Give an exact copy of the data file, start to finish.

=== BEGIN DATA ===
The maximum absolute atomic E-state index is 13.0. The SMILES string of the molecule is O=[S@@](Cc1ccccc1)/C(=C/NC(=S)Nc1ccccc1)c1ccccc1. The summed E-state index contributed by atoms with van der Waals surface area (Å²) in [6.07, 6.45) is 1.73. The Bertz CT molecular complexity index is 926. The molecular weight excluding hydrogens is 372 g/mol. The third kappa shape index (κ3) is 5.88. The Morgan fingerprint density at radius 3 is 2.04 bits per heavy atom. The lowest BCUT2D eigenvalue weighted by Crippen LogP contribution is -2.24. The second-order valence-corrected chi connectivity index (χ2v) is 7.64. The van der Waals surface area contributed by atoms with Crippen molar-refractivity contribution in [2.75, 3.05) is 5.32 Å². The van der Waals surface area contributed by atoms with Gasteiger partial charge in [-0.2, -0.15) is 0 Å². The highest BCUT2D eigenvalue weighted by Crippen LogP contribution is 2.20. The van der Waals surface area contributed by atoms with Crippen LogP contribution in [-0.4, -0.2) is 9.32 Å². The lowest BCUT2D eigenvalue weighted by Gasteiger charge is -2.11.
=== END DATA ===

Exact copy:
The maximum absolute atomic E-state index is 13.0. The SMILES string of the molecule is O=[S@@](Cc1ccccc1)/C(=C/NC(=S)Nc1ccccc1)c1ccccc1. The summed E-state index contributed by atoms with van der Waals surface area (Å²) in [6.07, 6.45) is 1.73. The Bertz CT molecular complexity index is 926. The molecular weight excluding hydrogens is 372 g/mol. The third kappa shape index (κ3) is 5.88. The Morgan fingerprint density at radius 3 is 2.04 bits per heavy atom. The lowest BCUT2D eigenvalue weighted by Crippen LogP contribution is -2.24. The second-order valence-corrected chi connectivity index (χ2v) is 7.64. The van der Waals surface area contributed by atoms with Crippen molar-refractivity contribution in [2.75, 3.05) is 5.32 Å². The van der Waals surface area contributed by atoms with Gasteiger partial charge in [-0.2, -0.15) is 0 Å². The highest BCUT2D eigenvalue weighted by Crippen LogP contribution is 2.20. The van der Waals surface area contributed by atoms with Crippen LogP contribution in [-0.4, -0.2) is 9.32 Å². The lowest BCUT2D eigenvalue weighted by Gasteiger charge is -2.11.